All that was necessary was someone willing to invest in the physical resources – the building, press equipment and so on – and pay a staff to produce the thing. In this case, it was Rev. Moon. Critics have always used that fact to browbeat the Times – but the point is that anyone with resources and the desire to do so could launch a large-scale paper outside the orbit and control of the major establishment media.

In radio, there still is Howard Stern – who utterly changed the nature of talk radio.

Whether you like the changes he forced is immaterial. He was able to do it because he wasn’t prevented from doing it, is the point. All it needed was a station willing to hire him – and to broadcast him.

The airwaves weren’t closed to him.

On TV, there’s Fox News – and also CNN, even. Both started with almost nothing and became – if not everything – a very big something. Each was able to carve out a new niche – eventually, quite large niches – on the almost limitless and available space that had opened up on the new medium of cable. And which was open to anyone with the means and willing to make the investment.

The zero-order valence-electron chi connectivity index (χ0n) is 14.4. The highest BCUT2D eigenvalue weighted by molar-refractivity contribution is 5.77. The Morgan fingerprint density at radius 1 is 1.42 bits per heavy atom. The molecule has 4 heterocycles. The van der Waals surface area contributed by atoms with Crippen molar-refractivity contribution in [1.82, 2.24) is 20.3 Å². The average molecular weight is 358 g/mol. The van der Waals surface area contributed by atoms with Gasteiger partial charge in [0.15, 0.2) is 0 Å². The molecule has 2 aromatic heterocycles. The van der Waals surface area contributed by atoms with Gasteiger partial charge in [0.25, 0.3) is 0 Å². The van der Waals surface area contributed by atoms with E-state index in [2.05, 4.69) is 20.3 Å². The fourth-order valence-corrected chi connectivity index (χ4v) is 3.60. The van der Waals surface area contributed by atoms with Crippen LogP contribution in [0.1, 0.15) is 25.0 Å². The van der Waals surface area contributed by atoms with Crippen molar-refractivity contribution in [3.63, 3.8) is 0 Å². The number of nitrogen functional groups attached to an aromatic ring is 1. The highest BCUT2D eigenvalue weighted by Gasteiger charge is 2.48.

Entry wasn’t free. But there was a free market.

No one was legally prohibited from publishing by government edict, which would be the technical/correct definition of censorship.

And none were prevented from publishing by private entities which had it in their power to make it impossible for them to publish because they controlled every medium of publication.

The New York Times did not own every single printing press – every typewriter – in the country. A physical newspaper is a physical newspaper and can be sold (and mailed and otherwise distributed) just the same as any other.

ABC and CBS and NBC could not prevent Fox and CNN from launching new cable TV channels.

The government did try to censor Howard Stern – via the Federal Communications Commission – but Howard was able to end-run government censorship by moving over to satellite radio.

Today – in the Internet Age – things are very different.

A small handful of interlocking privately owned mega-corporations have the power to suppress publication (more here) of any point of view – written, verbal or visual – they dislike by dint of their control over the medium of its dissemination, the Internet and related “social media platforms.”